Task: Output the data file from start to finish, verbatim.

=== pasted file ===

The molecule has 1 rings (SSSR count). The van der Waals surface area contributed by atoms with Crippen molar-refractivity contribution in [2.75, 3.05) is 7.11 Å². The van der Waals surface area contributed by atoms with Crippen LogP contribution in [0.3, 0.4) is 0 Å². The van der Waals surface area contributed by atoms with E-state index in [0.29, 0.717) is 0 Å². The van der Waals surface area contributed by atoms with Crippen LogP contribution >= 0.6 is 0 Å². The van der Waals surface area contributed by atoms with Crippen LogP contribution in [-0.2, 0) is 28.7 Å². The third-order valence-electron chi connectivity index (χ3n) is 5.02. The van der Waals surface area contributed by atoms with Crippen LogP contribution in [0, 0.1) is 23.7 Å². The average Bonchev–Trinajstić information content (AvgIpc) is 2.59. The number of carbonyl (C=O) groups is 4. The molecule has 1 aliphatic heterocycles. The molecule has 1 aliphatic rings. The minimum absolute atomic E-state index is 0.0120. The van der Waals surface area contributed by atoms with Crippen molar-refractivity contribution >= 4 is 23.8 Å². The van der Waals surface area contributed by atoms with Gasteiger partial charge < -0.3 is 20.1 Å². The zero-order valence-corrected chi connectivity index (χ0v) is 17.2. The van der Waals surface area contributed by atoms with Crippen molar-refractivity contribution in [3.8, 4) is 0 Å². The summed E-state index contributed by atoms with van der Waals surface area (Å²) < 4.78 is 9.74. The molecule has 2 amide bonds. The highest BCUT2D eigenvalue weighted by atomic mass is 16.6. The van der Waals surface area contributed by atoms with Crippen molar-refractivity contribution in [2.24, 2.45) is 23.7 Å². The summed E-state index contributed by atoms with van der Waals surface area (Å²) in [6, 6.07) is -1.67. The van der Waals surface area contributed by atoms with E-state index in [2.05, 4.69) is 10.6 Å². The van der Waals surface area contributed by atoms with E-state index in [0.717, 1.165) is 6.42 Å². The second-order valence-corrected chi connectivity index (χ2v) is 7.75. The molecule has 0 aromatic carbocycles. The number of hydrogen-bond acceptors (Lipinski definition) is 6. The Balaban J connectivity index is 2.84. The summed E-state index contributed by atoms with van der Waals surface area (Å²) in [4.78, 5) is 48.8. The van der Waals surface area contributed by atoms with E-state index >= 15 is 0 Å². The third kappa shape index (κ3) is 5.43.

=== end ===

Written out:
The molecule has 1 rings (SSSR count). The van der Waals surface area contributed by atoms with Crippen molar-refractivity contribution in [2.75, 3.05) is 7.11 Å². The van der Waals surface area contributed by atoms with Crippen LogP contribution in [0.3, 0.4) is 0 Å². The van der Waals surface area contributed by atoms with E-state index in [0.29, 0.717) is 0 Å². The van der Waals surface area contributed by atoms with Crippen LogP contribution >= 0.6 is 0 Å². The van der Waals surface area contributed by atoms with Crippen LogP contribution in [-0.2, 0) is 28.7 Å². The third-order valence-electron chi connectivity index (χ3n) is 5.02. The van der Waals surface area contributed by atoms with Crippen LogP contribution in [0, 0.1) is 23.7 Å². The average Bonchev–Trinajstić information content (AvgIpc) is 2.59. The number of carbonyl (C=O) groups is 4. The molecule has 1 aliphatic heterocycles. The molecule has 1 aliphatic rings. The minimum absolute atomic E-state index is 0.0120. The van der Waals surface area contributed by atoms with Crippen molar-refractivity contribution >= 4 is 23.8 Å². The van der Waals surface area contributed by atoms with Gasteiger partial charge < -0.3 is 20.1 Å². The zero-order valence-corrected chi connectivity index (χ0v) is 17.2. The van der Waals surface area contributed by atoms with Crippen molar-refractivity contribution in [3.8, 4) is 0 Å². The summed E-state index contributed by atoms with van der Waals surface area (Å²) < 4.78 is 9.74. The molecule has 2 amide bonds. The highest BCUT2D eigenvalue weighted by atomic mass is 16.6. The van der Waals surface area contributed by atoms with Crippen molar-refractivity contribution in [2.24, 2.45) is 23.7 Å². The summed E-state index contributed by atoms with van der Waals surface area (Å²) in [6, 6.07) is -1.67. The van der Waals surface area contributed by atoms with E-state index in [2.05, 4.69) is 10.6 Å². The van der Waals surface area contributed by atoms with E-state index in [0.717, 1.165) is 6.42 Å². The second-order valence-corrected chi connectivity index (χ2v) is 7.75. The molecule has 0 aromatic carbocycles. The number of hydrogen-bond acceptors (Lipinski definition) is 6. The Balaban J connectivity index is 2.84. The summed E-state index contributed by atoms with van der Waals surface area (Å²) in [4.78, 5) is 48.8. The van der Waals surface area contributed by atoms with E-state index >= 15 is 0 Å². The third kappa shape index (κ3) is 5.43.